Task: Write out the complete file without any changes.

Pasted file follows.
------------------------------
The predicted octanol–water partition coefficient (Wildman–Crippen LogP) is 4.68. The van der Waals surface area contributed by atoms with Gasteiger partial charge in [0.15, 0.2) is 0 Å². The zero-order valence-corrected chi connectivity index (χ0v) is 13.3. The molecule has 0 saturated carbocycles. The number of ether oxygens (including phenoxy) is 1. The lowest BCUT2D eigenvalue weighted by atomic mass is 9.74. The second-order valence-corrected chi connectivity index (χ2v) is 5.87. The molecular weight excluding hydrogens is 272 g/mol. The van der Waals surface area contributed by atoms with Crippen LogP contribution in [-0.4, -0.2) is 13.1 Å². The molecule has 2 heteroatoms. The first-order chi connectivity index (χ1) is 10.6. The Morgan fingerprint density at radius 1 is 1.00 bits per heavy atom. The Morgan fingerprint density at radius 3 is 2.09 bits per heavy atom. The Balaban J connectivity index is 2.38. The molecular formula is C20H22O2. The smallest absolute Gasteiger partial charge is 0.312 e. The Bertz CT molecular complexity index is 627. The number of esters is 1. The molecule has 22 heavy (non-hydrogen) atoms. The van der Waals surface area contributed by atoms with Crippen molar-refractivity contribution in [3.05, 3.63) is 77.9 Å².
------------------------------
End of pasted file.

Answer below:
The predicted octanol–water partition coefficient (Wildman–Crippen LogP) is 4.68. The van der Waals surface area contributed by atoms with Gasteiger partial charge in [0.15, 0.2) is 0 Å². The zero-order valence-corrected chi connectivity index (χ0v) is 13.3. The molecule has 0 saturated carbocycles. The number of ether oxygens (including phenoxy) is 1. The lowest BCUT2D eigenvalue weighted by atomic mass is 9.74. The second-order valence-corrected chi connectivity index (χ2v) is 5.87. The molecular weight excluding hydrogens is 272 g/mol. The van der Waals surface area contributed by atoms with Crippen LogP contribution in [-0.4, -0.2) is 13.1 Å². The molecule has 2 heteroatoms. The first-order chi connectivity index (χ1) is 10.6. The Morgan fingerprint density at radius 1 is 1.00 bits per heavy atom. The Morgan fingerprint density at radius 3 is 2.09 bits per heavy atom. The Balaban J connectivity index is 2.38. The molecular formula is C20H22O2. The smallest absolute Gasteiger partial charge is 0.312 e. The Bertz CT molecular complexity index is 627. The number of esters is 1. The molecule has 22 heavy (non-hydrogen) atoms. The van der Waals surface area contributed by atoms with Crippen molar-refractivity contribution in [3.05, 3.63) is 77.9 Å².